The future is electric for General Motors boss Mary Barra. In November, she announced that the Detroit carmaker would boost spending on battery-powered vehicles by more than a third to $27bn, launching 30 models by 2025. In January, she promised that GM would stop selling petrol-powered cars by 2035 — sooner than Wall Street expected.
First-quarter results on Wednesday showed how far GM has to go to reach those goals. Vehicles with combustion engines are still the group’s only real motor.
At the moment, the only EV product GM has on the market is the Chevy Bolt. There was much hype when the hatchback beat Tesla’s Model 3 to market in 2016. But it has not been a big seller. GM sold roughly 9,000 Bolts in the first three months of the year. That represents just 1.4 per cent of total volumes.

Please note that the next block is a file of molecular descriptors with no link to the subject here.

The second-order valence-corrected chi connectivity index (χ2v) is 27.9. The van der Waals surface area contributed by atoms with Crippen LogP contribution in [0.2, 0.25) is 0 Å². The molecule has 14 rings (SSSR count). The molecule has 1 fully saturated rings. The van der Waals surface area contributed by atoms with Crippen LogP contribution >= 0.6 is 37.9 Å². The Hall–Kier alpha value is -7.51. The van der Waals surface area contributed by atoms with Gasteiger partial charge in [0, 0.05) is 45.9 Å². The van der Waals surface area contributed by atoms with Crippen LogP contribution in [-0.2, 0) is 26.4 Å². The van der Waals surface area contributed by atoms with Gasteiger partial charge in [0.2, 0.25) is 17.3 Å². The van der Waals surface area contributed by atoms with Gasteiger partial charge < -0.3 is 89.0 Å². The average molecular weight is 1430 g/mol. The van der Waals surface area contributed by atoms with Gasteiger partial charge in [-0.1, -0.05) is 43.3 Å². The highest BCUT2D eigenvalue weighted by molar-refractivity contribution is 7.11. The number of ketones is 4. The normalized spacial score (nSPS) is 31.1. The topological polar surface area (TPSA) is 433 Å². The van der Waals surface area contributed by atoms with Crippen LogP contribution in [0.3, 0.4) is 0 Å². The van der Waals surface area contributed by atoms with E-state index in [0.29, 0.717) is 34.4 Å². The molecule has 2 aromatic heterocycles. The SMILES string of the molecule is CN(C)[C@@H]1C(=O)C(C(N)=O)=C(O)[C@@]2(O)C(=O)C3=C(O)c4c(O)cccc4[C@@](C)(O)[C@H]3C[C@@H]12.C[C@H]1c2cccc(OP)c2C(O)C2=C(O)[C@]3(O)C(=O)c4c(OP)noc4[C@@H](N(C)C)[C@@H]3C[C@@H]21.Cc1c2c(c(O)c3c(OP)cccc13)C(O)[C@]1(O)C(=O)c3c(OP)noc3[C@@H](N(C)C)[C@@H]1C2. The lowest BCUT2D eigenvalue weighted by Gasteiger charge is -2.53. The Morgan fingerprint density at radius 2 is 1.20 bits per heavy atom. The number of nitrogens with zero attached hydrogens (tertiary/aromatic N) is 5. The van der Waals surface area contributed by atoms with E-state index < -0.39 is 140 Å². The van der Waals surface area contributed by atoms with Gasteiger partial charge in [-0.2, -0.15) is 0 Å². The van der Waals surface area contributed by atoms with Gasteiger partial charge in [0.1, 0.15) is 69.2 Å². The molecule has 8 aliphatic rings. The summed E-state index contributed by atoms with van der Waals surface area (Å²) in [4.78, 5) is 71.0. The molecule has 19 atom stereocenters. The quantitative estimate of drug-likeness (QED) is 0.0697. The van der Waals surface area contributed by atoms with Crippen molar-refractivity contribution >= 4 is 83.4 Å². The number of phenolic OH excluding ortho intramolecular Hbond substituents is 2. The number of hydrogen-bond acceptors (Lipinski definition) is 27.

Pick-up trucks and SUVs remain GM’s bread and butter, especially in the US, its most profitable market. Barra needs to create electric versions of these vehicles that customers will fall in love with too.
The big test will come this autumn when she launches the GMC Hummer. The $80,000 vehicle will face plenty of competition. Tesla and newcomers such as Rivian — as well as traditional automakers such as Ford — are preparing their own roomy workhorses.
However, investor perceptions have already shifted in favour of GM, no longer dismissed as a pre-electric irrelevance. The shares, stuck near the $40 range before the pandemic, have soared 64 per cent over the past five months. They hit a record high last month.
With the stock trading at just 9 times forward earnings, compared with Tesla’s 101 times, GM offers a bargain way to play the growing EV market. Even more so if Barra ever decides to spin off its EV operation as a standalone business, as some analysts have suggested.
Like other traditional carmakers, GM lacks first-mover advantage. But it does have scale and mass production expertise. It is as well placed as any business to challenge Tesla’s dominance.
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